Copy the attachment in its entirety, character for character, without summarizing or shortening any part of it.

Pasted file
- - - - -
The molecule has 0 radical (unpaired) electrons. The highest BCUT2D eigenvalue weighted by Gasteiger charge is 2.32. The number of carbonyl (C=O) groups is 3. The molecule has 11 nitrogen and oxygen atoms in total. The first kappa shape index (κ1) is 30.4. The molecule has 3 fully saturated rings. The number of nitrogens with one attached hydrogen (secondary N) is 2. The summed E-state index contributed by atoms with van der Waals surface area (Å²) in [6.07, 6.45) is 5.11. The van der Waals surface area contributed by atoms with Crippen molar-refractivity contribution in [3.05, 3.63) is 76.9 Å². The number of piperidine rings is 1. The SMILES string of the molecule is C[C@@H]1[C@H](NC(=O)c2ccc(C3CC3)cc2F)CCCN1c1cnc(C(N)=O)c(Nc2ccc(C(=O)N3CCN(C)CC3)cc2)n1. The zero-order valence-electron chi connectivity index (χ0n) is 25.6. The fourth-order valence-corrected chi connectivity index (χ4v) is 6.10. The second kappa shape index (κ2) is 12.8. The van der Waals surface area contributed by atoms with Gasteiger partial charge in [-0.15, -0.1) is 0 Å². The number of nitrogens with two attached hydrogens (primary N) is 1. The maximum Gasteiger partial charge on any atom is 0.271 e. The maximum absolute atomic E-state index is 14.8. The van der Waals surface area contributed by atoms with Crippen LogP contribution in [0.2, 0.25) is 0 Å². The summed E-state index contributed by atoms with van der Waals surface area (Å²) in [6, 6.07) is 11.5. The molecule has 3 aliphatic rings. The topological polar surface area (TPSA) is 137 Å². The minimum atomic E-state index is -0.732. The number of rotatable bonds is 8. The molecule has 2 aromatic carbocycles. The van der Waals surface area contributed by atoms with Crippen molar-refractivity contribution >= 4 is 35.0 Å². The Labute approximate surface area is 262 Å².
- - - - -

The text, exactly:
The molecule has 0 radical (unpaired) electrons. The highest BCUT2D eigenvalue weighted by Gasteiger charge is 2.32. The number of carbonyl (C=O) groups is 3. The molecule has 11 nitrogen and oxygen atoms in total. The first kappa shape index (κ1) is 30.4. The molecule has 3 fully saturated rings. The number of nitrogens with one attached hydrogen (secondary N) is 2. The summed E-state index contributed by atoms with van der Waals surface area (Å²) in [6.07, 6.45) is 5.11. The van der Waals surface area contributed by atoms with Crippen molar-refractivity contribution in [3.05, 3.63) is 76.9 Å². The number of piperidine rings is 1. The SMILES string of the molecule is C[C@@H]1[C@H](NC(=O)c2ccc(C3CC3)cc2F)CCCN1c1cnc(C(N)=O)c(Nc2ccc(C(=O)N3CCN(C)CC3)cc2)n1. The zero-order valence-electron chi connectivity index (χ0n) is 25.6. The fourth-order valence-corrected chi connectivity index (χ4v) is 6.10. The second kappa shape index (κ2) is 12.8. The van der Waals surface area contributed by atoms with Gasteiger partial charge in [-0.15, -0.1) is 0 Å². The number of nitrogens with two attached hydrogens (primary N) is 1. The maximum Gasteiger partial charge on any atom is 0.271 e. The maximum absolute atomic E-state index is 14.8. The van der Waals surface area contributed by atoms with Crippen LogP contribution in [0.2, 0.25) is 0 Å². The summed E-state index contributed by atoms with van der Waals surface area (Å²) in [6, 6.07) is 11.5. The molecule has 3 aliphatic rings. The topological polar surface area (TPSA) is 137 Å². The minimum atomic E-state index is -0.732. The number of rotatable bonds is 8. The molecule has 2 aromatic carbocycles. The van der Waals surface area contributed by atoms with Crippen molar-refractivity contribution >= 4 is 35.0 Å². The Labute approximate surface area is 262 Å².